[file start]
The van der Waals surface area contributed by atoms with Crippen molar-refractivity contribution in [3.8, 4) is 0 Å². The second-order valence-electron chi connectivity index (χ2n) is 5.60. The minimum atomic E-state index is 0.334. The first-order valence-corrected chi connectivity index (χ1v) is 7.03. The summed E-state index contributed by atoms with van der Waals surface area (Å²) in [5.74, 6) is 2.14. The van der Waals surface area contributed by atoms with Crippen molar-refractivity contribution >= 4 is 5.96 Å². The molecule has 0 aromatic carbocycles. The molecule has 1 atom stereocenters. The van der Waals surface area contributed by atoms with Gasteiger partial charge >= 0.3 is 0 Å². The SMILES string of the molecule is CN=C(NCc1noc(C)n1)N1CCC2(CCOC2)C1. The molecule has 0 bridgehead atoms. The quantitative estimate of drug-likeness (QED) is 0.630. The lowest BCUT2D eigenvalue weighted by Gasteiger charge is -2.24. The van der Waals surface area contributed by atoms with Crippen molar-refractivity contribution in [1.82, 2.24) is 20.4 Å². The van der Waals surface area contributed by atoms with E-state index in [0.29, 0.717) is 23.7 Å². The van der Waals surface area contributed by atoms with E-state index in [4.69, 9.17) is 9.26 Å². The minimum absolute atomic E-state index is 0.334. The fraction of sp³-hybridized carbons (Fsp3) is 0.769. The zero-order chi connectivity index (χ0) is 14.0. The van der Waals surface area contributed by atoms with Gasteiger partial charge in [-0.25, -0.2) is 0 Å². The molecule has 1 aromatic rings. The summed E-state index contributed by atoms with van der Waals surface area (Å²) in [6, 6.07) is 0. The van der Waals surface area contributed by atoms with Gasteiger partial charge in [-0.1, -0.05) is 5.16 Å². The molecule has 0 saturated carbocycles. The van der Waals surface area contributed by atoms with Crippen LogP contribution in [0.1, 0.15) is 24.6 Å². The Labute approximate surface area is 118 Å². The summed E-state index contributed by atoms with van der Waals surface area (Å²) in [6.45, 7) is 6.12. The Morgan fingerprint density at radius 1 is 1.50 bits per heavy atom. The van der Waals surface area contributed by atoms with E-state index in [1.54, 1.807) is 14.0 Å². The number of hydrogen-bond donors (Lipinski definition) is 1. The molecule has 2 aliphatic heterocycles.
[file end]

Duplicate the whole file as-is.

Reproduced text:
The van der Waals surface area contributed by atoms with Crippen molar-refractivity contribution in [3.8, 4) is 0 Å². The second-order valence-electron chi connectivity index (χ2n) is 5.60. The minimum atomic E-state index is 0.334. The first-order valence-corrected chi connectivity index (χ1v) is 7.03. The summed E-state index contributed by atoms with van der Waals surface area (Å²) in [5.74, 6) is 2.14. The van der Waals surface area contributed by atoms with Crippen molar-refractivity contribution >= 4 is 5.96 Å². The molecule has 0 aromatic carbocycles. The molecule has 1 atom stereocenters. The van der Waals surface area contributed by atoms with Gasteiger partial charge >= 0.3 is 0 Å². The SMILES string of the molecule is CN=C(NCc1noc(C)n1)N1CCC2(CCOC2)C1. The molecule has 0 bridgehead atoms. The quantitative estimate of drug-likeness (QED) is 0.630. The lowest BCUT2D eigenvalue weighted by Gasteiger charge is -2.24. The van der Waals surface area contributed by atoms with Crippen molar-refractivity contribution in [1.82, 2.24) is 20.4 Å². The van der Waals surface area contributed by atoms with E-state index in [0.29, 0.717) is 23.7 Å². The van der Waals surface area contributed by atoms with E-state index in [4.69, 9.17) is 9.26 Å². The minimum absolute atomic E-state index is 0.334. The fraction of sp³-hybridized carbons (Fsp3) is 0.769. The zero-order chi connectivity index (χ0) is 14.0. The van der Waals surface area contributed by atoms with Gasteiger partial charge in [-0.25, -0.2) is 0 Å². The molecule has 1 aromatic rings. The summed E-state index contributed by atoms with van der Waals surface area (Å²) in [6, 6.07) is 0. The van der Waals surface area contributed by atoms with Gasteiger partial charge in [-0.1, -0.05) is 5.16 Å². The molecule has 0 saturated carbocycles. The van der Waals surface area contributed by atoms with Crippen LogP contribution in [0.1, 0.15) is 24.6 Å². The Labute approximate surface area is 118 Å². The summed E-state index contributed by atoms with van der Waals surface area (Å²) in [6.45, 7) is 6.12. The Morgan fingerprint density at radius 1 is 1.50 bits per heavy atom. The van der Waals surface area contributed by atoms with E-state index in [1.54, 1.807) is 14.0 Å². The number of hydrogen-bond donors (Lipinski definition) is 1. The molecule has 2 aliphatic heterocycles.